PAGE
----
Maksimovic, Desanka

The following article is from The Great Soviet Encyclopedia (1979). It might be outdated or ideologically biased.

Maksimović, Desanka


Born May 16, 1898, in Rabrovica, near Valjevo. Serbian author. Member of the Serbian Academy of Sciences and Arts (1959).

Maksimović was the daughter of a rural teacher. She graduated from the department of philosophy at Belgrade University in 1924; her first works were published in 1920. Her early works, the collections Verses (1924), Childhood Garden (1928), and The Green Knight (1930), contain lyric poetry in which the themes of love and nature predominate. In the collection New Verses (1936), social themes are also widely represented. Maksimović’s poetry written during World War II conveys the spirit of the Serbian nation’s courageous struggle against fascism (the poems “Serbia—The Great Mystery” and “Serbia Awakes”). The lines of her poem “A Bloody Tale” are carved on a monument to the victims of fascism in Kragujevac.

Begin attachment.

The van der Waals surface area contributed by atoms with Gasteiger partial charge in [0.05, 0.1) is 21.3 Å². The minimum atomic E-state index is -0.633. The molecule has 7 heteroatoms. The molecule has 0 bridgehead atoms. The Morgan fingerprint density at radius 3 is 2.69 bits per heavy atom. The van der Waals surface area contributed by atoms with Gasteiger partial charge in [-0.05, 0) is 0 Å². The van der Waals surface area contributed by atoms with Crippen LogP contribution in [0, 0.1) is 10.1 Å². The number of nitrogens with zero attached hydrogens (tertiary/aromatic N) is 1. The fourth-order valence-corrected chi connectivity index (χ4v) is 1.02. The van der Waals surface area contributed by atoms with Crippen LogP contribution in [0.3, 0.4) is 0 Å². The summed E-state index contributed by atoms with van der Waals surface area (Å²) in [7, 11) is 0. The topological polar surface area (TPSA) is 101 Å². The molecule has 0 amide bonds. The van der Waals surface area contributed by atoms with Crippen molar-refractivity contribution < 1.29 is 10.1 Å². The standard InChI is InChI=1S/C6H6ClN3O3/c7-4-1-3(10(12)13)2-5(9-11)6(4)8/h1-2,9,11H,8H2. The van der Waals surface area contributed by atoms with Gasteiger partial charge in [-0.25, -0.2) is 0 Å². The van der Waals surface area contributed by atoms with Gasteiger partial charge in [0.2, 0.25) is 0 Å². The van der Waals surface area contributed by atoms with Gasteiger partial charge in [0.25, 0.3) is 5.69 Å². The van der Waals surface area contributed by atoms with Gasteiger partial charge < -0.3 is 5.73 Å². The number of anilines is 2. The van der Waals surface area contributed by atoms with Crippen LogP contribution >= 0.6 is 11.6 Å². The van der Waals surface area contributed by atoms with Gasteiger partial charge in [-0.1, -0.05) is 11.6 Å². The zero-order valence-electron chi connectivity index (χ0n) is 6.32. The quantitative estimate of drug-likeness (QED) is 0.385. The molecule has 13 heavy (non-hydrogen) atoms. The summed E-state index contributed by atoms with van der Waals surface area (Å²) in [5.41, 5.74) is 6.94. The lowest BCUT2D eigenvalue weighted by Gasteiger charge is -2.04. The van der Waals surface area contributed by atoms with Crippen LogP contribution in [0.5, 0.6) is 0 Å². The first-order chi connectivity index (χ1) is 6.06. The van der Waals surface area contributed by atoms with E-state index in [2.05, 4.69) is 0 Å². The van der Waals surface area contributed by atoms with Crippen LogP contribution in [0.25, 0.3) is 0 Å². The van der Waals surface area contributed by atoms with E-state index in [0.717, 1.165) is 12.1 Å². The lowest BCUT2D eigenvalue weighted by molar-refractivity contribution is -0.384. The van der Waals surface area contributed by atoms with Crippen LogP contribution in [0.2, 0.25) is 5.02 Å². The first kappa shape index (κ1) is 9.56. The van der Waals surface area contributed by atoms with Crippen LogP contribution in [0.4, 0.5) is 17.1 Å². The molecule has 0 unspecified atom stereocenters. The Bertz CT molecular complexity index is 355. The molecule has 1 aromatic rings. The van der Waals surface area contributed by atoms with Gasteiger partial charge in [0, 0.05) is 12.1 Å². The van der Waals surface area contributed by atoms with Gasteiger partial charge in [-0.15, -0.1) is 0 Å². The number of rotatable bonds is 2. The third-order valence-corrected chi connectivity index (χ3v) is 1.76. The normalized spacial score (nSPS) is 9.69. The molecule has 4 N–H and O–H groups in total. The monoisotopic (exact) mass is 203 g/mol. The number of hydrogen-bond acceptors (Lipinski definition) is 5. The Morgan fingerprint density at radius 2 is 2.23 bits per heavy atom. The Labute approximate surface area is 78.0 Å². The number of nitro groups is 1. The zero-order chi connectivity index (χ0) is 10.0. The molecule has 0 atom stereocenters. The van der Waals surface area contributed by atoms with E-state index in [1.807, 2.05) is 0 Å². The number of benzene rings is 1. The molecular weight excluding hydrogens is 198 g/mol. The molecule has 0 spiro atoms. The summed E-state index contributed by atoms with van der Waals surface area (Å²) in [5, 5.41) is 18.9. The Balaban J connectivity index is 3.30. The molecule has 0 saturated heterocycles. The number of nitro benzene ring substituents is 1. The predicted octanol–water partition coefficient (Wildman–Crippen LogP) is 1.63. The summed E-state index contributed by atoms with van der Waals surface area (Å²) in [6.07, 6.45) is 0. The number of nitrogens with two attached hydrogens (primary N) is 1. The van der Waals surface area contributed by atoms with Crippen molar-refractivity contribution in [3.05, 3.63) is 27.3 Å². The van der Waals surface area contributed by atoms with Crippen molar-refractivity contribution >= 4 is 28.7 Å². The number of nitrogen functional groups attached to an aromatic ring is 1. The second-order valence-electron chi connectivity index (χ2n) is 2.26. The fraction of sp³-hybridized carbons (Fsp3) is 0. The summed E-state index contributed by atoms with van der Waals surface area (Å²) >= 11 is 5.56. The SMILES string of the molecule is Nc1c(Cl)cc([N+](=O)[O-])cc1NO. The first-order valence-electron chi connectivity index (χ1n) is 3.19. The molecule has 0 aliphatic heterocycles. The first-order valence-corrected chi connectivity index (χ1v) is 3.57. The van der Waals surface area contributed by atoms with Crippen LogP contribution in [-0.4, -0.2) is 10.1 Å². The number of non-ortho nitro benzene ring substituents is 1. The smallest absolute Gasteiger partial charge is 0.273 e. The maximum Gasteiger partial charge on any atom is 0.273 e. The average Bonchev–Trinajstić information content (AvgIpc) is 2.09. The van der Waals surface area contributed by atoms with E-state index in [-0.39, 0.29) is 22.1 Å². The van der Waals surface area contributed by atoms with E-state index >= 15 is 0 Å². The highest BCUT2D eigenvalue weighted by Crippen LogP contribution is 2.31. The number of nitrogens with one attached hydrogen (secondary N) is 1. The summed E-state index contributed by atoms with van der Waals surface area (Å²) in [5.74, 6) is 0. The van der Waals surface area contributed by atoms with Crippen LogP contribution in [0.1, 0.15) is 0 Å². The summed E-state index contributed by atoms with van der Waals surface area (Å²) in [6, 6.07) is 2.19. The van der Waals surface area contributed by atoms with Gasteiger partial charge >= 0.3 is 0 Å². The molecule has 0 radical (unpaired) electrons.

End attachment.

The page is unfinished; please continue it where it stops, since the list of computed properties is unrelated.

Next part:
In the postwar years, Maksimović has written the verse collections. The Poet and the Mother Country (1946), The Smell of the Earth (1955), Prisoner of Dreams (1960), I Demand Forgiveness (1964), and There’s No More Time (1973). She is the author of the novels The Open Window (1954), The Rebellious Class (1960; in Russian translation Children Become Adults, 1965), It Cannot Be Forgotten, (1969), and The First Girl (1970), several collections of short stories, and more than 30 children’s books in poetry and prose.


Sabrana dela, vols. 1-7. Belgrade, 1969.
In Russian translation:
Stikhotvoreniia. Foreword by V. Ognev. Moscow, 1971.


Blečić, M. R. D. Maksimović: Život praćen pesmom. Belgrade, 1971.
Džordžević, L. Pesničko delo D. Maksimović. Belgrade, 1973.
The Great Soviet Encyclopedia, 3rd Edition (1970-1979). © 2010 The Gale Group, Inc. All rights reserved.